What was/is your marketing plan/strategy?
We exhibited the game extensively during 2014, showing it at Indiecade, PAX, Bit Summit, Bit Bazaar, GDC, E3, and PSX. We updated our blog and devblog with details of the development and a chronology of the art style. We also made a bunch of beautiful promotional videos and a gorgeous ad campaign (Motion++). For the Steam and Xbox One release we worked with Evolve PR to help reach out to press and streamers. We did a lot of interviews and demo sessions with journalists. Basically we tried everything we could think of ๐Ÿ™‚

What advice did you take 5 years ago? Is it still true today?
The common advice 5 years ago was that if you made something special — something with amazingly high quality that was unique — you would succeed. We’re not sure if this was ever actually true, but it’s certainly not true today. Now that there are SO many games competing for attention, it’s very easy for great games to fall through the cracks and get lost.

What advice would you pass on to developers who are looking to launch their game?
Right now, if you don’t have a large following that is excited to play your game, then your launch will probably not be great.
This thread from Pixeljam Games sums it up pretty well.

Do you have a dev log?
http://www.metanetsoftware.com/blog

Where can people follow you?
@metanetsoftware

What’s your favourite element of the game that everyone should know about?
The local multiplayer in N++ — both co-operative and competitive — is something we think is really special. We’ve gotten a great response from people about N++ being one of the best co-op experiences they’ve had, and our personal favourite element of N++ is the competitive Race mode: the first ninja to the exit turns into a rocket and can hunt the others! This is incredibly fun!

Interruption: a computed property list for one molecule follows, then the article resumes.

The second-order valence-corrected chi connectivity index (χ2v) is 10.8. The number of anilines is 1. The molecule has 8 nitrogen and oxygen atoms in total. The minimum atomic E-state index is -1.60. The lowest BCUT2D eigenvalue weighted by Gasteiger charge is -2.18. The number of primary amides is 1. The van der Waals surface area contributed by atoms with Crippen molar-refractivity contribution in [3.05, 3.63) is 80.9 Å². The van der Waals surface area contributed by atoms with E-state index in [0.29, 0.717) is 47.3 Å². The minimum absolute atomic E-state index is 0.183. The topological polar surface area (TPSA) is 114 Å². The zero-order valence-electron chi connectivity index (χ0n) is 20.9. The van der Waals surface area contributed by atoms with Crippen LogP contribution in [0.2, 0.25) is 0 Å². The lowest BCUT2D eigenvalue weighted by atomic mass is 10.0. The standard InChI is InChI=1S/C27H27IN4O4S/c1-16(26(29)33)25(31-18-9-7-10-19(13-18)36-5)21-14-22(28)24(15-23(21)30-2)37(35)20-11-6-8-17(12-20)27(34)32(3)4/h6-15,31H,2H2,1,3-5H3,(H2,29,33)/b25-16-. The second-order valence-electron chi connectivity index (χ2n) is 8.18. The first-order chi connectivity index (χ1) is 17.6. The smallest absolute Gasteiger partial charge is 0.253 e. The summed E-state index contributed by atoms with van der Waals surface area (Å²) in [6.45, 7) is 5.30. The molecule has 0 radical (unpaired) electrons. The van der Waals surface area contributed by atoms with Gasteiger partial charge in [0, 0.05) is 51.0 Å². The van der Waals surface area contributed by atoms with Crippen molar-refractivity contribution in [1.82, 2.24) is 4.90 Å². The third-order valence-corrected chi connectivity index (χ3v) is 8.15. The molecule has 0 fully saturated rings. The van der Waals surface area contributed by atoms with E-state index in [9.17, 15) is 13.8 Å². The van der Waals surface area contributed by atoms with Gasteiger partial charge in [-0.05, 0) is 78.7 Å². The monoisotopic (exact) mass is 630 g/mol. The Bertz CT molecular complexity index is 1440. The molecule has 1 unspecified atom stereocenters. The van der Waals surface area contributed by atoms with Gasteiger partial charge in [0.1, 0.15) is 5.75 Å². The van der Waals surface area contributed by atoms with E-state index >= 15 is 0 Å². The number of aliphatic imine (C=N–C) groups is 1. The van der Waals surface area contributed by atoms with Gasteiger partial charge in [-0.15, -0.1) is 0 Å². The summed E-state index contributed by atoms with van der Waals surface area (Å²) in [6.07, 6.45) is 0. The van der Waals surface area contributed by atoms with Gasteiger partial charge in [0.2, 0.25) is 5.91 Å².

Why should I play it?
If you want to know what being a ninja feels like, or like challenging, rewarding skill-based gameplay that feels amazing, N++ is the game for you. It is absolutely the most polished and refined platforming experience money can buy, and we’ve made sure that even after hundreds of hours, there will always be something just slightly beyond your skill level that will push you forward — there is no skill ceiling, even fans who have been playing for 10 years are finding new ways to improve.
It’s also beautiful: the aesthetic is minimalist and based on print graphic design, so it’s smooth as silk and perfectly supports the fast-paced gameplay. Plus there are over 100 colour schemes so it always has a fresh feel, even if you’ve been playing for hundreds of hours!
Oh, and the soundtrack is top notch: 6 hours of the world’s best modern electronic music that underscores the tension and sci-fi environment perfectly.

Where do you get inspiration to build games or come up with an idea?
From art, architecture, and the world around us. Inspiration is everywhere!
Also from classic game design of the past: we love those games which are based purely on beautiful design and dynamics, such as Tetris, Pac-Man, Super Mario Bros, Lode Runner, etc. They’re so powerful. Our company motto is “backward-looking, forward-thinking” ๐Ÿ™‚

For aspiring gamers reading this who want to work in the games industry/make games, what advice can you give them?
Just start making stuff. We learned how to make games thanks to blog posts and forums, and 20 years later there’s even more great learning material — and game-making tools — available for free online.

The most important thing is to not get stuck, remember that learning involves failure, as long as you’re always growing then you’ll achieve something you’re happy with eventually, as long as you don’t give up. Try to start very very simple and build from there, don’t make an MMO as your first game! Oh, and don’t put all your eggs in one basket — have a backup plan, since financial success is incredibly rare in this industry.

What marketing information did you wish you knew before launching your game?
The “silver bullet” marketing advice passed around over the years — “if you just do this, your game will sell like hotcakes” — changes fast and is largely tied to being in the right time and the right place, so it’s not really all that useful in the general sense. It seems instead important to be creative and agile, and to have a series of marketing strategies and back up plans. Maybe the most useful suggestion is: invent a time-machine and release your game in 2010-2012 if you want it to be a big hit ๐Ÿ˜‰